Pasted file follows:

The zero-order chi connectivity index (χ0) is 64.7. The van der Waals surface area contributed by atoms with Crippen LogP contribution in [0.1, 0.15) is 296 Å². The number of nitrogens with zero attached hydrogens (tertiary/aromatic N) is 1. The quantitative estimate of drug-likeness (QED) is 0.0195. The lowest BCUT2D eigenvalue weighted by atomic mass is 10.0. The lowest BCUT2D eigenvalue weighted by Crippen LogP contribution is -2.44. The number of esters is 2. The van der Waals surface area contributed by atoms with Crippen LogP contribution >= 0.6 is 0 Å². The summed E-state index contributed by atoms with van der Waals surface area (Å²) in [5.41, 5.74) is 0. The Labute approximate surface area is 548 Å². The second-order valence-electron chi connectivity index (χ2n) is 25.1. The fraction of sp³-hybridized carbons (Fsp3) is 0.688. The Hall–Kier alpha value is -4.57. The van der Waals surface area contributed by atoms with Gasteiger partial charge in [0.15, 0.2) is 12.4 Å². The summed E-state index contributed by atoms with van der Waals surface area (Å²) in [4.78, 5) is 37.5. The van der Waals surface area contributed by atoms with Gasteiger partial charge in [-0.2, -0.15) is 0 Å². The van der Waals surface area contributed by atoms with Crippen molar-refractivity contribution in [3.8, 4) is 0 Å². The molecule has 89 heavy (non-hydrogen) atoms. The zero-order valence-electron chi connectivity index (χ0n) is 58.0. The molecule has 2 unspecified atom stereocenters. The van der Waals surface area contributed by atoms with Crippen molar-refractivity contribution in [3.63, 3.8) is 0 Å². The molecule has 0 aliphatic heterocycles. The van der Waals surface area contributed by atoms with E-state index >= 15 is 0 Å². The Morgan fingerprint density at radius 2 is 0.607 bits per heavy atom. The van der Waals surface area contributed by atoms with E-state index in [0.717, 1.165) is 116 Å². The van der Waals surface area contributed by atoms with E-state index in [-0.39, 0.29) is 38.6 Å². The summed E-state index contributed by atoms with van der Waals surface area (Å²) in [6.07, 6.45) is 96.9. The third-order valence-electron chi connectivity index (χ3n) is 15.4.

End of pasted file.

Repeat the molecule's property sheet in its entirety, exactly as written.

The zero-order chi connectivity index (χ0) is 64.7. The van der Waals surface area contributed by atoms with Crippen LogP contribution in [0.1, 0.15) is 296 Å². The number of nitrogens with zero attached hydrogens (tertiary/aromatic N) is 1. The quantitative estimate of drug-likeness (QED) is 0.0195. The lowest BCUT2D eigenvalue weighted by atomic mass is 10.0. The lowest BCUT2D eigenvalue weighted by Crippen LogP contribution is -2.44. The number of esters is 2. The van der Waals surface area contributed by atoms with Crippen LogP contribution >= 0.6 is 0 Å². The summed E-state index contributed by atoms with van der Waals surface area (Å²) in [5.41, 5.74) is 0. The Labute approximate surface area is 548 Å². The second-order valence-electron chi connectivity index (χ2n) is 25.1. The fraction of sp³-hybridized carbons (Fsp3) is 0.688. The Hall–Kier alpha value is -4.57. The van der Waals surface area contributed by atoms with Gasteiger partial charge in [0.15, 0.2) is 12.4 Å². The summed E-state index contributed by atoms with van der Waals surface area (Å²) in [4.78, 5) is 37.5. The van der Waals surface area contributed by atoms with Gasteiger partial charge in [-0.2, -0.15) is 0 Å². The van der Waals surface area contributed by atoms with Crippen molar-refractivity contribution in [3.8, 4) is 0 Å². The molecule has 89 heavy (non-hydrogen) atoms. The zero-order valence-electron chi connectivity index (χ0n) is 58.0. The molecule has 2 unspecified atom stereocenters. The van der Waals surface area contributed by atoms with Crippen molar-refractivity contribution in [3.63, 3.8) is 0 Å². The molecule has 0 aliphatic heterocycles. The van der Waals surface area contributed by atoms with E-state index >= 15 is 0 Å². The Morgan fingerprint density at radius 2 is 0.607 bits per heavy atom. The van der Waals surface area contributed by atoms with E-state index in [0.717, 1.165) is 116 Å². The van der Waals surface area contributed by atoms with E-state index in [-0.39, 0.29) is 38.6 Å². The summed E-state index contributed by atoms with van der Waals surface area (Å²) in [6.07, 6.45) is 96.9. The third-order valence-electron chi connectivity index (χ3n) is 15.4.